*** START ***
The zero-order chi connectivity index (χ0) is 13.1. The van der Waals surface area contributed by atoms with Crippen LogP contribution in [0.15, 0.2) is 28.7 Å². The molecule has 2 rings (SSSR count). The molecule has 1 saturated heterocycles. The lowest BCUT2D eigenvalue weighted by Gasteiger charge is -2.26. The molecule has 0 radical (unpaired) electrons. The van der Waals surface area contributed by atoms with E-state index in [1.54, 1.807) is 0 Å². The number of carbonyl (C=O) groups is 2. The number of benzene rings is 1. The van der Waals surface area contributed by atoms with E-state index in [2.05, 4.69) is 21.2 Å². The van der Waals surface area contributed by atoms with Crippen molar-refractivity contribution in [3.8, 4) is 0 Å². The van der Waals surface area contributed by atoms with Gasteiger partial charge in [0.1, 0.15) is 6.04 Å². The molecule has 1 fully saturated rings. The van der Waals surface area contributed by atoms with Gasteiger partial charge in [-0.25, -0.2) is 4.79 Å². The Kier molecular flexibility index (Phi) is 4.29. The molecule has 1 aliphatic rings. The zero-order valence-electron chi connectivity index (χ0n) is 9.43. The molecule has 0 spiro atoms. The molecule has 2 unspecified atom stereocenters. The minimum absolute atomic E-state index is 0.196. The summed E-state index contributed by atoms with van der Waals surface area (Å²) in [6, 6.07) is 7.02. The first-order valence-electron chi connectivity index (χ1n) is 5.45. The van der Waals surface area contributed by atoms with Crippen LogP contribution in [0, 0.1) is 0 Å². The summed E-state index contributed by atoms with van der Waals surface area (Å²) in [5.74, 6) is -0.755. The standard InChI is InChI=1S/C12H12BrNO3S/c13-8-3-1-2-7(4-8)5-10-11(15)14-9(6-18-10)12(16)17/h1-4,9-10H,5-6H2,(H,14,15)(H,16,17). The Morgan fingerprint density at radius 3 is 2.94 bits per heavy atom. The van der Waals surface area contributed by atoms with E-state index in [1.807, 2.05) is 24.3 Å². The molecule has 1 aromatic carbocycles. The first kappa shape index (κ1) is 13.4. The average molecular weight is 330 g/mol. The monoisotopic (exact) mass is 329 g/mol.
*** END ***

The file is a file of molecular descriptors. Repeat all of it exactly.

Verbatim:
The zero-order chi connectivity index (χ0) is 13.1. The van der Waals surface area contributed by atoms with Crippen LogP contribution in [0.15, 0.2) is 28.7 Å². The molecule has 2 rings (SSSR count). The molecule has 1 saturated heterocycles. The lowest BCUT2D eigenvalue weighted by Gasteiger charge is -2.26. The molecule has 0 radical (unpaired) electrons. The van der Waals surface area contributed by atoms with E-state index in [1.54, 1.807) is 0 Å². The number of carbonyl (C=O) groups is 2. The number of benzene rings is 1. The van der Waals surface area contributed by atoms with E-state index in [2.05, 4.69) is 21.2 Å². The van der Waals surface area contributed by atoms with Crippen molar-refractivity contribution in [3.8, 4) is 0 Å². The van der Waals surface area contributed by atoms with Gasteiger partial charge in [0.1, 0.15) is 6.04 Å². The molecule has 1 fully saturated rings. The van der Waals surface area contributed by atoms with Gasteiger partial charge in [-0.25, -0.2) is 4.79 Å². The Kier molecular flexibility index (Phi) is 4.29. The molecule has 1 aliphatic rings. The zero-order valence-electron chi connectivity index (χ0n) is 9.43. The molecule has 0 spiro atoms. The molecule has 2 unspecified atom stereocenters. The minimum absolute atomic E-state index is 0.196. The summed E-state index contributed by atoms with van der Waals surface area (Å²) in [6, 6.07) is 7.02. The first-order valence-electron chi connectivity index (χ1n) is 5.45. The van der Waals surface area contributed by atoms with Crippen LogP contribution in [0, 0.1) is 0 Å². The summed E-state index contributed by atoms with van der Waals surface area (Å²) in [5.74, 6) is -0.755. The standard InChI is InChI=1S/C12H12BrNO3S/c13-8-3-1-2-7(4-8)5-10-11(15)14-9(6-18-10)12(16)17/h1-4,9-10H,5-6H2,(H,14,15)(H,16,17). The Morgan fingerprint density at radius 3 is 2.94 bits per heavy atom. The van der Waals surface area contributed by atoms with E-state index in [1.807, 2.05) is 24.3 Å². The molecule has 1 aromatic carbocycles. The first kappa shape index (κ1) is 13.4. The average molecular weight is 330 g/mol. The monoisotopic (exact) mass is 329 g/mol.